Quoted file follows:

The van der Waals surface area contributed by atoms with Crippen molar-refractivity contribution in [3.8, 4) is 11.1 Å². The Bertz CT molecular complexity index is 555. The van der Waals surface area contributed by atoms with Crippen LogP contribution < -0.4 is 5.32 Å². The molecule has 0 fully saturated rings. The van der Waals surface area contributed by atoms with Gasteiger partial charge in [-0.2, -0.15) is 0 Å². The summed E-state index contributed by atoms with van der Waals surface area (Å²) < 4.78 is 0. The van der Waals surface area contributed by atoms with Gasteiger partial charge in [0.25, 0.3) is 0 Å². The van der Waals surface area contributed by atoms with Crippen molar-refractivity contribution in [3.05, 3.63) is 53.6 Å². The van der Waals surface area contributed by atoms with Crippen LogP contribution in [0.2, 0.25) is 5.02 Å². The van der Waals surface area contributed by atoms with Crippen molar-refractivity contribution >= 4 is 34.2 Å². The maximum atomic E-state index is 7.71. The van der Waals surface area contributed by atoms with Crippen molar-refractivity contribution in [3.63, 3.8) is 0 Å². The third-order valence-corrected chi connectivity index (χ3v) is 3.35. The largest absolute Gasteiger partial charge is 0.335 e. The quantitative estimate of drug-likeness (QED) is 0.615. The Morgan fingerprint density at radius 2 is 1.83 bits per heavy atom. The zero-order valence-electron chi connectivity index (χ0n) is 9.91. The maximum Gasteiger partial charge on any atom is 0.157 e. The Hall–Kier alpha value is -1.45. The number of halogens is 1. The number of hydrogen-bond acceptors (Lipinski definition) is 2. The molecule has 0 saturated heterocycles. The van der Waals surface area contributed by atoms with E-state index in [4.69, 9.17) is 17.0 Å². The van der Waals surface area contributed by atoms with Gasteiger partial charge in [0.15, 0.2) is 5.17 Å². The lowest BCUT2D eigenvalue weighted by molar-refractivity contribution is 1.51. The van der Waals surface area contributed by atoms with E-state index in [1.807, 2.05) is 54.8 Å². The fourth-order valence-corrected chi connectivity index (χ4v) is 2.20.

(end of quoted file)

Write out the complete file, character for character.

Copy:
The van der Waals surface area contributed by atoms with Crippen molar-refractivity contribution in [3.8, 4) is 11.1 Å². The Bertz CT molecular complexity index is 555. The van der Waals surface area contributed by atoms with Crippen LogP contribution < -0.4 is 5.32 Å². The molecule has 0 fully saturated rings. The van der Waals surface area contributed by atoms with Gasteiger partial charge in [-0.2, -0.15) is 0 Å². The summed E-state index contributed by atoms with van der Waals surface area (Å²) < 4.78 is 0. The van der Waals surface area contributed by atoms with Gasteiger partial charge in [0.25, 0.3) is 0 Å². The van der Waals surface area contributed by atoms with Crippen molar-refractivity contribution in [3.05, 3.63) is 53.6 Å². The van der Waals surface area contributed by atoms with Crippen LogP contribution in [0.2, 0.25) is 5.02 Å². The van der Waals surface area contributed by atoms with Crippen molar-refractivity contribution >= 4 is 34.2 Å². The maximum atomic E-state index is 7.71. The van der Waals surface area contributed by atoms with Crippen molar-refractivity contribution in [3.63, 3.8) is 0 Å². The third-order valence-corrected chi connectivity index (χ3v) is 3.35. The largest absolute Gasteiger partial charge is 0.335 e. The quantitative estimate of drug-likeness (QED) is 0.615. The Morgan fingerprint density at radius 2 is 1.83 bits per heavy atom. The zero-order valence-electron chi connectivity index (χ0n) is 9.91. The maximum Gasteiger partial charge on any atom is 0.157 e. The Hall–Kier alpha value is -1.45. The number of halogens is 1. The number of hydrogen-bond acceptors (Lipinski definition) is 2. The molecule has 0 saturated heterocycles. The van der Waals surface area contributed by atoms with E-state index in [4.69, 9.17) is 17.0 Å². The van der Waals surface area contributed by atoms with Gasteiger partial charge in [0.15, 0.2) is 5.17 Å². The lowest BCUT2D eigenvalue weighted by molar-refractivity contribution is 1.51. The van der Waals surface area contributed by atoms with E-state index in [1.807, 2.05) is 54.8 Å². The fourth-order valence-corrected chi connectivity index (χ4v) is 2.20.